I bought this paperback (oh, the horror, the horror!) from the local library for a quarter. Heather and I, although we’re upper middle class, we’re the evil upper middle class who buy books second hand so the poor starving artists don’t receive their pittances and from the library for less than the books are worth as sort of another tax break for us. Muhahaha!
So what you’ve got here, basically, is a book about immortals that was published ten years ago based on a movie that came out twenty years ago. Wrap your heads around that. Man, where was I ten years ago? Working as an assistant editor at a magazine and moonlighting as a produce clerk, which is where I was when I got the call that my father died. Man, that’s a heavy thing to come up from a cheap little multimedia tie-in book like this, but wow, has it been ten years since that syndicated television show aired? Yessir.
This book, which might have been the first in the series, features the characters from the movie and the series and they run about, lopping off other immortals’ heads, which really means that the immortals are only mostly immortal, but if you don’t know the mythology of the bit before you pick up the book, you probably wouldn’t pick it up in the first place, even for a quarter. But I digress….don’t I?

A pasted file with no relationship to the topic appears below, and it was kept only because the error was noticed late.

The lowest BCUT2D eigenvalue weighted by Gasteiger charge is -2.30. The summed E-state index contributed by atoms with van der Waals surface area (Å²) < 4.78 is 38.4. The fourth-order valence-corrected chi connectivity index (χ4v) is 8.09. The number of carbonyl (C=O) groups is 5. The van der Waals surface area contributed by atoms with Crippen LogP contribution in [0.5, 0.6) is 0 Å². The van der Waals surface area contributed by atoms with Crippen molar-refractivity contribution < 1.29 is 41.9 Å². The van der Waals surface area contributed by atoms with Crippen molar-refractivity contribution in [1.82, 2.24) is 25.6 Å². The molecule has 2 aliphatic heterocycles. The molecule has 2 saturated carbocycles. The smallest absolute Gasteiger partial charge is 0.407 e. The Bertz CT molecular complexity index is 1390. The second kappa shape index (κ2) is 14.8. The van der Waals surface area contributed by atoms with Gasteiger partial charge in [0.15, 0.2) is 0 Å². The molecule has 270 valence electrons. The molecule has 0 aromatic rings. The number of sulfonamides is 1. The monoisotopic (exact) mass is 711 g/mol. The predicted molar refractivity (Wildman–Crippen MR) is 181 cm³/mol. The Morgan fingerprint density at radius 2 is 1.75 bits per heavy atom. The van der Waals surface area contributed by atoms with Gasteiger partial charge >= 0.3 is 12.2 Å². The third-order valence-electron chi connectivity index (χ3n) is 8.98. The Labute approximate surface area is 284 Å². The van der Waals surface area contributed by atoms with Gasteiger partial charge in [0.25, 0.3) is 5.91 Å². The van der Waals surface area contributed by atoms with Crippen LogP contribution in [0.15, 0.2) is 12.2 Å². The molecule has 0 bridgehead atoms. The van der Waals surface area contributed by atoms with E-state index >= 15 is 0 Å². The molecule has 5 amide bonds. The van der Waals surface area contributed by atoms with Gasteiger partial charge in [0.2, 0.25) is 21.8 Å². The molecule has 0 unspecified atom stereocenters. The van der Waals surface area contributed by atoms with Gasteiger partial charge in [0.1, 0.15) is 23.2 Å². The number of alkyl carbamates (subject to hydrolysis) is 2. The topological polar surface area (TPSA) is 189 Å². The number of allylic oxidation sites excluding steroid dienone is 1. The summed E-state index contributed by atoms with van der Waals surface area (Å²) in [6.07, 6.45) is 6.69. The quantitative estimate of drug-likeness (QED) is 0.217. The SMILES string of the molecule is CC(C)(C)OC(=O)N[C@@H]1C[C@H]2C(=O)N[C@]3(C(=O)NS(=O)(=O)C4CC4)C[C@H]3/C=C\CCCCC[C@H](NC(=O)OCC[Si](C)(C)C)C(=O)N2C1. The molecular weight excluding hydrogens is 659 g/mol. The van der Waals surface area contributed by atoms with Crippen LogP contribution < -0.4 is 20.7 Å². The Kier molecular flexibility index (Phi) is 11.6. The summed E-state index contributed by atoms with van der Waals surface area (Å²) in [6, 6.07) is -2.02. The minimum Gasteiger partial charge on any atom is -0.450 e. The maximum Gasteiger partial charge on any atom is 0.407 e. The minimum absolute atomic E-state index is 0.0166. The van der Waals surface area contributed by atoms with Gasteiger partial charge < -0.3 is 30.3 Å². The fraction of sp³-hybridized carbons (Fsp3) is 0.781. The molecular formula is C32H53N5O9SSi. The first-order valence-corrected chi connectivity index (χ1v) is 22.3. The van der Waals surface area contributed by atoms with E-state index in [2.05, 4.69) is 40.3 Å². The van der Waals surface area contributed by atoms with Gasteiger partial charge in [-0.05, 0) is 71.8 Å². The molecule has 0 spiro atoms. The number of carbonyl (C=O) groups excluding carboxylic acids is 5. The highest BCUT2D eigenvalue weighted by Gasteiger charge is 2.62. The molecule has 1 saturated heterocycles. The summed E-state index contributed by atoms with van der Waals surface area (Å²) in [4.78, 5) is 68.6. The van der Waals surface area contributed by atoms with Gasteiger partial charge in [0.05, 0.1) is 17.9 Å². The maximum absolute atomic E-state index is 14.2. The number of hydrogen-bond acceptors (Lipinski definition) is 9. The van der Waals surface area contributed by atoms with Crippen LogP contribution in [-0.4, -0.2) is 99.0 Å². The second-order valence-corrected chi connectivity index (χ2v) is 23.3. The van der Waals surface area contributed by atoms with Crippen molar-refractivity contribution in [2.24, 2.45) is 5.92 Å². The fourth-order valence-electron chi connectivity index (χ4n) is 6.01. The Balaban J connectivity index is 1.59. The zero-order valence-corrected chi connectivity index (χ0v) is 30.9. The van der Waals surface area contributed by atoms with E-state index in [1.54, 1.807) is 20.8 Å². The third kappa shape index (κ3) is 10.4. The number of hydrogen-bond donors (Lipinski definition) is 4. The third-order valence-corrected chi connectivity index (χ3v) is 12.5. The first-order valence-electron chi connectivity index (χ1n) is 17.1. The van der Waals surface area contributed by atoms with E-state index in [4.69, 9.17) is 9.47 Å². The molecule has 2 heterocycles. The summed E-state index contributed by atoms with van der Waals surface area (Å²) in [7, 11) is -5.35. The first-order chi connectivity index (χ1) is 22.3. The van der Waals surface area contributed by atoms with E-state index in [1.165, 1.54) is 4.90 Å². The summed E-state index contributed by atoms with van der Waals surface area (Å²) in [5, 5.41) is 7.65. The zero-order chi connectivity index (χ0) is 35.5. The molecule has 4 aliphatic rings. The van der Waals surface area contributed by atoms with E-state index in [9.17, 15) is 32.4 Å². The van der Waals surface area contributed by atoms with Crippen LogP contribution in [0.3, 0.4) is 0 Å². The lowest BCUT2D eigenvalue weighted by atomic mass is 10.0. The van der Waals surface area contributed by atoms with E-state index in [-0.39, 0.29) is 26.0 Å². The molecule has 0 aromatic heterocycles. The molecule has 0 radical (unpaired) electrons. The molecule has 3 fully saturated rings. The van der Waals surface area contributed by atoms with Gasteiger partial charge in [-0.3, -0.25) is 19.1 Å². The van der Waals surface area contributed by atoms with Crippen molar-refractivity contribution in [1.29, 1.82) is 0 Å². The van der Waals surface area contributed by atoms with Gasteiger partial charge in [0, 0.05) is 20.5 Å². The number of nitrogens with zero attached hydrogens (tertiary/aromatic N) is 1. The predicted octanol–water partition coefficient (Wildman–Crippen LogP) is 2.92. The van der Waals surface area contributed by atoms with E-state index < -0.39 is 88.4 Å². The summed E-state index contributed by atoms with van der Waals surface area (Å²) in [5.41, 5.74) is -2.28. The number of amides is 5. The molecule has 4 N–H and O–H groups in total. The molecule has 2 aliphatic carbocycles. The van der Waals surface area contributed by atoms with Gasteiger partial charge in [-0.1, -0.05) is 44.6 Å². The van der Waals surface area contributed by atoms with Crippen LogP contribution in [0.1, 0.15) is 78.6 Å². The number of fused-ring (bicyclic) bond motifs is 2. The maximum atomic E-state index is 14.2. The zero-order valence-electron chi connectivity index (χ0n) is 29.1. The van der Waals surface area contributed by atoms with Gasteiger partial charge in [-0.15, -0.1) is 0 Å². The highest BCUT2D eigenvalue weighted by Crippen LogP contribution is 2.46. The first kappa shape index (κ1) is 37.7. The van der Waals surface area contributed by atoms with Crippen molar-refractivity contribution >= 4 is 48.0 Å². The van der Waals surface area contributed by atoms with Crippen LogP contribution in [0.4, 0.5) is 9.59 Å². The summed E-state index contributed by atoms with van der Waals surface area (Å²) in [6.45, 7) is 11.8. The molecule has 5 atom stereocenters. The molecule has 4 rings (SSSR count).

Unlike the first movie and most of the episodes of the television series I saw, this book takes place entirely in the past, with an old immortal who thinks he’s a god and who doesn’t understand the rules of the Game, which to be honest I’m not entirely sure of, either. But he vows revenge on Duncan and Connor Macleod. 220 pages later, it doesn’t work so well.
Sorry to ruin it, but the Highlander lives on to fight in other books in the line. It’s not a bad junk read, a bit slow in spots, and I sometimes get the sense that the author has done just enough historical research to mention but not really give much sense of place. But the flaws with the book–that it’s written with a definite sense of being adapted from television and lacking in proper setting and mood–come with the genre.